The main concern for many is what Ibbitson casually dismisses in his penultimate paragraph, that other parties might try to fix the contest. I myself had wondered about that in the US system – surely if one is a die-hard Democrat, you would be tempted to vote for the weakest of the Republican candidates in an open primary so as to better the odds of the Democratic candidate winning in the election. And perhaps some party diehards would vote that way – if they even bothered to vote in a primary to choose a candidate for another party. But as Ibbitson writes, that’s not very likely.
Ultimately, as a voter, my main desire would be to have the best person representing me. In marginal ridings – meaning ridings that are hotly contested by two or more parties, I can’t guarantee that the party I prefer will win. Or it could be that the party I prefer definitely won’t win, and so in all likelihood, my representative will be someone from one of the other parties. Faced with this reality, then yes, I would want to ensure that each one of those parties ends up with the best candidate possible.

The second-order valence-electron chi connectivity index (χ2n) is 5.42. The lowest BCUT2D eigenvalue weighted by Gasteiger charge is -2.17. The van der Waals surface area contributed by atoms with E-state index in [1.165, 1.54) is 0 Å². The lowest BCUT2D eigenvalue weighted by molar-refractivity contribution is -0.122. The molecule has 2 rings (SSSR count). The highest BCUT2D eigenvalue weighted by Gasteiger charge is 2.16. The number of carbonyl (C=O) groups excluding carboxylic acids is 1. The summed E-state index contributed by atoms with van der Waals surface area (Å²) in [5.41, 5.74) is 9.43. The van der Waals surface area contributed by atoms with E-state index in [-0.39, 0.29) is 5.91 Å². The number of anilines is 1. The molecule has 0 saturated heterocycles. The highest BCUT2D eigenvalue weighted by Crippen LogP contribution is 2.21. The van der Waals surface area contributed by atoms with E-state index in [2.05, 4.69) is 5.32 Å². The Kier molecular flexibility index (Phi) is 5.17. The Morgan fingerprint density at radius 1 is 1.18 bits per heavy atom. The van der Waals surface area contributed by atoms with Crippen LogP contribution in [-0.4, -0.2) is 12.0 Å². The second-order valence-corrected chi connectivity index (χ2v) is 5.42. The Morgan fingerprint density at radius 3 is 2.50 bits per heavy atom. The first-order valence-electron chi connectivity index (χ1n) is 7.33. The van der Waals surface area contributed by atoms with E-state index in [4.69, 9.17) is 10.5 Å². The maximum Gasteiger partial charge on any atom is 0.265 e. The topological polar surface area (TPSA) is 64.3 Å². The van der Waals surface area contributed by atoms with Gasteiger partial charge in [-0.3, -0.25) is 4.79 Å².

Parties could easily avoid a scenario wherein they might find themselves with a weak candidate selected by simply working harder to attract strong candidates. I’ve previously written about the problem of placeholder candidates – where a party will quite literally choose any warm body to be their token name on the ballot in ridings they normally have little chance of winning. There is also the problem of “safe” ridings, ridings which are almost always won by one party. In those ridings as well, parties will often run candidates who are favourites of the party executive or leadership, but who might not be particularly well-liked by constituents – including supporters of that party. Attempts to challenge that candidate’s nomination will often be undermined by the party executive. If there were open primaries in place, parties could no longer afford to indulge in either of these practices.